The European Parliament voted yesterday, September 13th, on the draft law for Forest and ecosystem-risk commodities regulation (FERC). Among the results of the debate, the inclusion of respect for international agreements and treaties on the rights of indigenous peoples stands out, as APIB had been defending since the beginning of the proposal of this legislation. However, another of APIB’s main demands, which was the protection of all ecosystems, regardless of the definition of forest cover, was not included.

The FERC law, also known as the deforestation-free products law, will include measures that oblige companies producing commodities to respect international human rights legislation, which includes guaranteeing the rights of Indigenous Peoples. The Members of the European Parliament (MEPs), meeting yesterday (13) in Strasbourg, France, voted on the draft law and reviewed the suggested changes. Among the proposals accepted by the MEPs, there is the prerequisite that Indigenous Peoples have guaranteed access to free, prior and informed consultation on the production of commodities, as advocated by Convention No. 169 of the International Labor Organization (ILO). No product may be imported into the European Union without the responsible company obtaining the consent of the affected Indigenous Peoples to install a commodity production activity close to their lands.

Another of the accepted proposals was the revision of the law annually (every year), instead of every two years as was initially foreseen. MEPs did not give in to pressure from business lobbies and leather was included in the group of commodities regulated by the regulation for deforestation-free products. This implies a major victory, as leather is one of the main products potentially responsible for deforestation imported by the European Union. In addition to all commodities considered by the first law proposal -beef, palm oil, soy, wood, coffee and derivatives (such as chocolate and furniture)- the regulation voted today also considers the traceability of deforestation in the pork, sheep, goat and poultry meat, as well as corn, rubber and paper products.

The important role played by financiers of commodity production chains, was also considered. MEPs included regulation for European banks and investors to not finance deforestation and human rights violations.

The European Parliament is aware that the creation of a law for deforestation-free products in European Union countries will not end deforestation. Commodities with a forestry risk that can be sold in markets other than the European one. Then, the European Parliament proposes a cooperation program between countries to apply measures to stop forest destruction. The MEPs proposed that the European Commission be responsible for drawing up maps that identify countries with high deforestation risks, in order to support international cooperation programs. Likewise, they insisted on the need for good governance within the affected countries by deforestation, as well as the protection of the rights of Indigenous Peoples, traditional populations and other people who depend on nature.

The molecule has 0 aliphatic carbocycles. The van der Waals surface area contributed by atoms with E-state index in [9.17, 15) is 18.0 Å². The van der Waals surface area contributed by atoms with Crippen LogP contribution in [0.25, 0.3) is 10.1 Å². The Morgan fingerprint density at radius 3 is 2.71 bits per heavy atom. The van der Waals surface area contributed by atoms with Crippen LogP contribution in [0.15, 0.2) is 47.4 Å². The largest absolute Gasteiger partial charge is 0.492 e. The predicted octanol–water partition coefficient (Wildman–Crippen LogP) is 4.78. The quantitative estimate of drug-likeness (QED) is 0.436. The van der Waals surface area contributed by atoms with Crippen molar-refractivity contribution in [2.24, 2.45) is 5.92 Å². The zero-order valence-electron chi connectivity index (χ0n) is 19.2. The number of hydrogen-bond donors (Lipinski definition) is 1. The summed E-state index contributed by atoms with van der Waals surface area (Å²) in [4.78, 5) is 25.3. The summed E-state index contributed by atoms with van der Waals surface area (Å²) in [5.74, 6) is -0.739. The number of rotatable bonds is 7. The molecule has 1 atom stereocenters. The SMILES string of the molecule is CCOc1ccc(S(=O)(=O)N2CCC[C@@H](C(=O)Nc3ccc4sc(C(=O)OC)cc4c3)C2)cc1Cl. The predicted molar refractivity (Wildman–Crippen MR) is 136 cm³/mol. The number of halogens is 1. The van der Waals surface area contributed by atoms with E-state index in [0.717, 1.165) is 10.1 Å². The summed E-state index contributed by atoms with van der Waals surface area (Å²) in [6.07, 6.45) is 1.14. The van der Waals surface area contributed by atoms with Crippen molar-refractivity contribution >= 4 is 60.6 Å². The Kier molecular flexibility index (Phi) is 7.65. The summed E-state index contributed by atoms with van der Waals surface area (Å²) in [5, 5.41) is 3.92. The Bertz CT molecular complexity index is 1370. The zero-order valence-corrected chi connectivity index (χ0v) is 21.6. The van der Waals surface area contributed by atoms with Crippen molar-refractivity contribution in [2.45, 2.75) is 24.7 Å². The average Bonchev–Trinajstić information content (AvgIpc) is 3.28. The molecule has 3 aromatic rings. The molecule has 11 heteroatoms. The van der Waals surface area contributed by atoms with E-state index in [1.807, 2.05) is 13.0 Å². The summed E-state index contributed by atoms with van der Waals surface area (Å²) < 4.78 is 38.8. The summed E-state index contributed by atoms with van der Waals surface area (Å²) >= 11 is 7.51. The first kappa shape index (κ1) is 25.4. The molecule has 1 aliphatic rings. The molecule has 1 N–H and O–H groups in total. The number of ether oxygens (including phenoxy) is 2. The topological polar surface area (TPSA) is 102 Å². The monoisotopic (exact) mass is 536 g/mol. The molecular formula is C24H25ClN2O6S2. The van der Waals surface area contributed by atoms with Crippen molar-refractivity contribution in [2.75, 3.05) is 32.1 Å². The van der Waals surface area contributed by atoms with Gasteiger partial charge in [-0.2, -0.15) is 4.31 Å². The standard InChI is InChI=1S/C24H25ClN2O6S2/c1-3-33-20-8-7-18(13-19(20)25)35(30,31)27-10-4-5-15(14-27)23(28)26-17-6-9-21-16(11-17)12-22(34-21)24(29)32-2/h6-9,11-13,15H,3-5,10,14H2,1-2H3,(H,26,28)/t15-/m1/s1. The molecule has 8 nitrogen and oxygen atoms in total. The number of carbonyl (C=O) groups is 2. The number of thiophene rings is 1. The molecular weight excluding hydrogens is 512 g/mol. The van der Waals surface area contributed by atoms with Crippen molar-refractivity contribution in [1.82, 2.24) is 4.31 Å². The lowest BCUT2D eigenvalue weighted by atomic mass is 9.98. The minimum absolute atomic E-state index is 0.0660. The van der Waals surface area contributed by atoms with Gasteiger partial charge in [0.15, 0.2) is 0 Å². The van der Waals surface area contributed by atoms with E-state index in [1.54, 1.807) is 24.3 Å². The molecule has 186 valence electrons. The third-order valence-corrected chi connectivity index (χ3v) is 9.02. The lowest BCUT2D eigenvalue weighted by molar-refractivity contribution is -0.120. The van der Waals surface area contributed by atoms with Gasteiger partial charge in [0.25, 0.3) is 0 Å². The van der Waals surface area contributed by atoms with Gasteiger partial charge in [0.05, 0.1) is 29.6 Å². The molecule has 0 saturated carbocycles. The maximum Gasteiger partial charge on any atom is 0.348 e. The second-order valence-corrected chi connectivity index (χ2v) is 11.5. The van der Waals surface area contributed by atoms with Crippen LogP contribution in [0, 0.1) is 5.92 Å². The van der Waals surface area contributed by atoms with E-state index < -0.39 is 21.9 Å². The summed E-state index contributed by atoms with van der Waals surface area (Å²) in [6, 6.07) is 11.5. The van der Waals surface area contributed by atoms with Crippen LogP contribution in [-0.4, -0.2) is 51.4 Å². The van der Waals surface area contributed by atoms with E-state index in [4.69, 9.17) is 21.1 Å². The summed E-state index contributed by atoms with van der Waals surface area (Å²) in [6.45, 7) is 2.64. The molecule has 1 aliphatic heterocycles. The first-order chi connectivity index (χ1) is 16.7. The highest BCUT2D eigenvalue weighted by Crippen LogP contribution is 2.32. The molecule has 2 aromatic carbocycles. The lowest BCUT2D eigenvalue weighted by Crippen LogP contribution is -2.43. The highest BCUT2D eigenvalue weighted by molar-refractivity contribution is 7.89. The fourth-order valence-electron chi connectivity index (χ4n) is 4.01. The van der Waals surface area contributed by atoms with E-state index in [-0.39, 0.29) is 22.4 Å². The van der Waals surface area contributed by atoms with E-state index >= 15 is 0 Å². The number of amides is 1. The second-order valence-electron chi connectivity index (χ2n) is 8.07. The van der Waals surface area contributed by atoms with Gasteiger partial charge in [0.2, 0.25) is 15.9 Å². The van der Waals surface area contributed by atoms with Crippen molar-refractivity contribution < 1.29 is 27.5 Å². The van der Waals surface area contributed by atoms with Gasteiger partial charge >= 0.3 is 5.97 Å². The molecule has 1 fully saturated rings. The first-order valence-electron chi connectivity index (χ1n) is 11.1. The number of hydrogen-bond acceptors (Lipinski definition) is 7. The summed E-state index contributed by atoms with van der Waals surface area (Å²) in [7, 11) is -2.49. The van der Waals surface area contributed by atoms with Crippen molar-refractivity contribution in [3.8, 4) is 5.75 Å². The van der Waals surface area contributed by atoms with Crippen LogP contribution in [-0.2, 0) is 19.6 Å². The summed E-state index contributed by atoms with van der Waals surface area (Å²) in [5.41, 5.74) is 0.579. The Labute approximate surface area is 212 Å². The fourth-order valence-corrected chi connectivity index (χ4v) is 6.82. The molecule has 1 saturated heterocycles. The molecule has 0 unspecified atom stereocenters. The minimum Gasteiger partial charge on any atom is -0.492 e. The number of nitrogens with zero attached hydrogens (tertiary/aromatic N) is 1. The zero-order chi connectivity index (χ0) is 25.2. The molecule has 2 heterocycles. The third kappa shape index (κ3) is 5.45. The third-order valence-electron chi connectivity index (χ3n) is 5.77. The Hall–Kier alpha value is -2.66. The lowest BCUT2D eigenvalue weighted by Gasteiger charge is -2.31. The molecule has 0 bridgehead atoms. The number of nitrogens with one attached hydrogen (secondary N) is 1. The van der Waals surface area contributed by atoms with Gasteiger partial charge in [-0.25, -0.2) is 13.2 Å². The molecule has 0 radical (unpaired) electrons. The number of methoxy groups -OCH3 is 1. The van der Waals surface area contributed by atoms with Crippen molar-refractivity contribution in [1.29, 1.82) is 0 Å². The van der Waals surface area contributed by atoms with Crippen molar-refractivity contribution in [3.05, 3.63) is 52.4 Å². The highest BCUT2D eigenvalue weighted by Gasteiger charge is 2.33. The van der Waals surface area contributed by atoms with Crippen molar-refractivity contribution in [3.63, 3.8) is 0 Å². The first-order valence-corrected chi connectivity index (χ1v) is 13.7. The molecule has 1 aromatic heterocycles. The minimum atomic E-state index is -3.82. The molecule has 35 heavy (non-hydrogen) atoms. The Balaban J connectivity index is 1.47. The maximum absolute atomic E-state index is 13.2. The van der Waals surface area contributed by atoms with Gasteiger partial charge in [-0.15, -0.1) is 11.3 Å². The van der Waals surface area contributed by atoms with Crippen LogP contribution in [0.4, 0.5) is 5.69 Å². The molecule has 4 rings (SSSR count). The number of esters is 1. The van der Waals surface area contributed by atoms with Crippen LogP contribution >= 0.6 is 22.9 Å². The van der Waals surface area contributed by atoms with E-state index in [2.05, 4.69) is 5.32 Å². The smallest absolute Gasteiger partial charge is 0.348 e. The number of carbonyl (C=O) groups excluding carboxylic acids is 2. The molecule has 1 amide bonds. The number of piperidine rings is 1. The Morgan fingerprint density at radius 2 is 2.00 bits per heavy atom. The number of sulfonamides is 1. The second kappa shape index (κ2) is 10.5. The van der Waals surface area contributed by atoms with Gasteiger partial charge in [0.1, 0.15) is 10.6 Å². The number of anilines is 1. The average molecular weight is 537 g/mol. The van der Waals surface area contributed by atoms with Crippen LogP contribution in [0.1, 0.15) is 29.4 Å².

Parliament requested assistance so that small producers can comply with the rules established by the FERC law, among which they highlight, for example, the need for geolocation traceability of products. It is fair and necessary to build partnership and cooperation programs to help small producers make a transition to sustainable agricultural and livestock production.

In addition, the legislation will include access to independent and impartial justice bodies to oversee the impacts of deforestation caused by commodity production, but only on an administrative basis. Companies cannot be directly prosecuted by penal or criminal law through the mechanisms established by FERC. Furthermore, the Euro-parliamentarians rejected the request to include in the anti-deforestation law the need for compensation mechanisms for Indigenous Peoples affected by commodity production chains.

“What this law needs is to be stricter in the traceability of these products. Indigenous Peoples are not looking for compensation, we want measures to avoid the impacts and, in case of illegalities, criminal prosecution for companies and not only administrative penalisations”, explains Dinamam Tuxá, APIB coordinator. 

Another of the most important demands that was left out was the protection of all ecosystemes – regardless of the FAO definition of forests applied in the FERC law. “In addition to what this law recognized, we would like a much more ambitious regulation, recognizing and protecting other ecosystems for the guarantee and protection of these territories also under threat from the advance of agribusiness”, says Tuxá. “We understand that the non-recognition of other ecosystems within this law will put even more pressure on deforestation outside the Amazon forests. This brings us concern because these are productive areas that are already in a lot of conflict and that, in many places in Brazil, agribusiness have drastically advanced over indigenous territories”. Protecting only some natural areas opens a gap for commodity production chains to be moved from one region to another without solving the deforestation problem. APIB insists on the need to review this point in the coming months of debate before final approval of the text.

The result of the vote was the last step in the elaboration of the text of the FERC law which was presented to the European Parliament in November 2021. However, the legislation can still undergo changes, as a result of negotiations between the European Parliament, the European Council and the European Commission. This process, known as “trilogs”, aims to conclude a final version of the legislation by the end of the year 2022, approximately. Only after the final approval by all member states of the European Parliament, the law can come into force.